Eurozone: fundamental flaws

What has so awfully gone wrong in the Eurozone? In the aftermath of the financial crisis, European leaders only paid lip service to President Obama and PM Gordon Brown’s desperate pleas for setting up a combined stimulus strategy. Instead, Merkel and Sarkozy well-intentioned but misplaced crusade against speculation wholly missed its target. As systemic consistency always rests on a bet that rates will keep below an unlikely high level, should that happen the financial system will implode as events following Lehman Brothers discomfiture showed. Overconfidence in prudent risk coverage rather than wild speculation caused the carnage.

The eurozone also failed to acknowledge that lack of growth would dent banking balance sheets more deeply than any misbehaviour. The sovereign crisis also prompted an utterly ill thought reaction. Instead of bailing-out hopeless Greece, Germany put extra pressure on partners by pushing for early budget balance, eventually leading the Euro to the brink of collapse. Only Draghi’s bold intervention saved the day by pledging full commitment in salvaging the common currency, no matter the cost. A short-lived respite, as the Eurozone embarked on the extricate Banking Union agenda, growth falling into oblivion. The recession Southern countries suffered last year did little to change the course of events. Only when the downward trend has hurt core partners the Eurozone institutions seem ready to act.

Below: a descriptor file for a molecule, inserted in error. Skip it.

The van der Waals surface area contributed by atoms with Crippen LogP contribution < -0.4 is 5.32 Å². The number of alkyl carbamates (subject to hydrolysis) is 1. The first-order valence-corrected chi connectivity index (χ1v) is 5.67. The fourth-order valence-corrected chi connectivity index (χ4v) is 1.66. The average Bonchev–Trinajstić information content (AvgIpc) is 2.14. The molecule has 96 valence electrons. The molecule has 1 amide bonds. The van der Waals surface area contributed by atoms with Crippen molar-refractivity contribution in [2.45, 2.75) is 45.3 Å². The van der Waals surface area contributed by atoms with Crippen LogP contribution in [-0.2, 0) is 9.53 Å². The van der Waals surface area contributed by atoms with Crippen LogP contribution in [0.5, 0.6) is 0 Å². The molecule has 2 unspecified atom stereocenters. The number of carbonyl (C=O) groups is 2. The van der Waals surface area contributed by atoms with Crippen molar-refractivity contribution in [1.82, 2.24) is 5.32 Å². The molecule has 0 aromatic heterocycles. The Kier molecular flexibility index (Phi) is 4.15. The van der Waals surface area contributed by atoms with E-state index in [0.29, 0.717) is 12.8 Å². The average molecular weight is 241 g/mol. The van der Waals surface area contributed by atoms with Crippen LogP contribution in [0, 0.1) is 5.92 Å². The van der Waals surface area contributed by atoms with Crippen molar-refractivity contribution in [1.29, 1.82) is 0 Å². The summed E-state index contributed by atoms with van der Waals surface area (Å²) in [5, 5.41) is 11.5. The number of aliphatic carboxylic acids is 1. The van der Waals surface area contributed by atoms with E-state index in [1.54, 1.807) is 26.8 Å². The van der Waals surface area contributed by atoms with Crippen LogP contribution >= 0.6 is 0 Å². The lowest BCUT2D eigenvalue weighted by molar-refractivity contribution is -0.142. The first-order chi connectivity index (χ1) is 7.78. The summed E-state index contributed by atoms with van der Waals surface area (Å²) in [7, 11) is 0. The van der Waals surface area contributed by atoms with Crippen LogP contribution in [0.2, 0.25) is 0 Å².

Yet, the ECB’ comprehensive plan for injecting massive liquidity will barely help to redress the current sluggish economic performance unless demand takes off. Monetary policy alone seems unable to turn the tide. The more so, as real adjustment is wreaking havoc on employment, salaries and disposable income. Only a coordinated fiscal push  increasing households’ purchasing power, especially in surplus countries, can do the trick. Unfortunately, there is no sign Europe will undertake such a move. All you can expect, for the time being, is a loose investment plan watered down by delays and second thoughts on financial involvement. The Eurozone is likely to fail once again in delivering growth.

About the Author

JP Marin Arrese
Juan Pedro Marín Arrese is a Madrid-based economic analyst and observer. He regularly publishes articles in the Spanish leading financial newspaper 'Expansión'.

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